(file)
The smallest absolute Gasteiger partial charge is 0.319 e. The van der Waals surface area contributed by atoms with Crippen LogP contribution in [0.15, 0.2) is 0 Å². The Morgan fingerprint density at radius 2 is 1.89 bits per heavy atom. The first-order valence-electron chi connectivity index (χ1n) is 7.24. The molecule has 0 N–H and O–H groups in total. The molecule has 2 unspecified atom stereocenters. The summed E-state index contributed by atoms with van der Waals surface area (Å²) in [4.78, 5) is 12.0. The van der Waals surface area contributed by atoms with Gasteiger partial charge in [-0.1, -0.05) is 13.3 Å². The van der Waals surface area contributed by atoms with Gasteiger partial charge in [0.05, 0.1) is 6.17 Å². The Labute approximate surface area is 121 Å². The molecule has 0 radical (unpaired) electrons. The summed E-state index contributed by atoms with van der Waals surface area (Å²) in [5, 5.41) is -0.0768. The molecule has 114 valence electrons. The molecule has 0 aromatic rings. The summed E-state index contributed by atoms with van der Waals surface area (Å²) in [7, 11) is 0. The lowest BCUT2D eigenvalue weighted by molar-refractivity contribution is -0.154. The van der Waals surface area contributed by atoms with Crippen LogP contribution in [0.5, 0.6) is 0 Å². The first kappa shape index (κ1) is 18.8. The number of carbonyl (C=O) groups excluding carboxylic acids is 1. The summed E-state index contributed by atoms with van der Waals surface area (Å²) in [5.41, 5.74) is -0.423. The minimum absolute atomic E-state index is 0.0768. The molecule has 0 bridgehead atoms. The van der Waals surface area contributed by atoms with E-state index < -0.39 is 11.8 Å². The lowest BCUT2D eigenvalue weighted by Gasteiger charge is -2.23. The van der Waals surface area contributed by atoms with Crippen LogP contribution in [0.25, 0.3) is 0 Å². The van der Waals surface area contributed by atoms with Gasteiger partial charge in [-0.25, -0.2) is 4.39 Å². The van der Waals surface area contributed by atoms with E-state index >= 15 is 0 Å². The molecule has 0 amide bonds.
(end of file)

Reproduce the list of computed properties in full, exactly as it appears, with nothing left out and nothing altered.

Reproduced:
The smallest absolute Gasteiger partial charge is 0.319 e. The van der Waals surface area contributed by atoms with Crippen LogP contribution in [0.15, 0.2) is 0 Å². The Morgan fingerprint density at radius 2 is 1.89 bits per heavy atom. The first-order valence-electron chi connectivity index (χ1n) is 7.24. The molecule has 0 N–H and O–H groups in total. The molecule has 2 unspecified atom stereocenters. The summed E-state index contributed by atoms with van der Waals surface area (Å²) in [4.78, 5) is 12.0. The van der Waals surface area contributed by atoms with Gasteiger partial charge in [-0.1, -0.05) is 13.3 Å². The van der Waals surface area contributed by atoms with Gasteiger partial charge in [0.05, 0.1) is 6.17 Å². The Labute approximate surface area is 121 Å². The molecule has 0 radical (unpaired) electrons. The summed E-state index contributed by atoms with van der Waals surface area (Å²) in [5, 5.41) is -0.0768. The molecule has 114 valence electrons. The molecule has 0 aromatic rings. The summed E-state index contributed by atoms with van der Waals surface area (Å²) in [7, 11) is 0. The lowest BCUT2D eigenvalue weighted by molar-refractivity contribution is -0.154. The van der Waals surface area contributed by atoms with Crippen LogP contribution in [0.5, 0.6) is 0 Å². The first kappa shape index (κ1) is 18.8. The number of carbonyl (C=O) groups excluding carboxylic acids is 1. The summed E-state index contributed by atoms with van der Waals surface area (Å²) in [5.41, 5.74) is -0.423. The minimum absolute atomic E-state index is 0.0768. The molecule has 0 bridgehead atoms. The van der Waals surface area contributed by atoms with E-state index < -0.39 is 11.8 Å². The lowest BCUT2D eigenvalue weighted by Gasteiger charge is -2.23. The van der Waals surface area contributed by atoms with Crippen LogP contribution in [0.25, 0.3) is 0 Å². The van der Waals surface area contributed by atoms with Gasteiger partial charge in [-0.25, -0.2) is 4.39 Å². The van der Waals surface area contributed by atoms with E-state index >= 15 is 0 Å². The molecule has 0 amide bonds.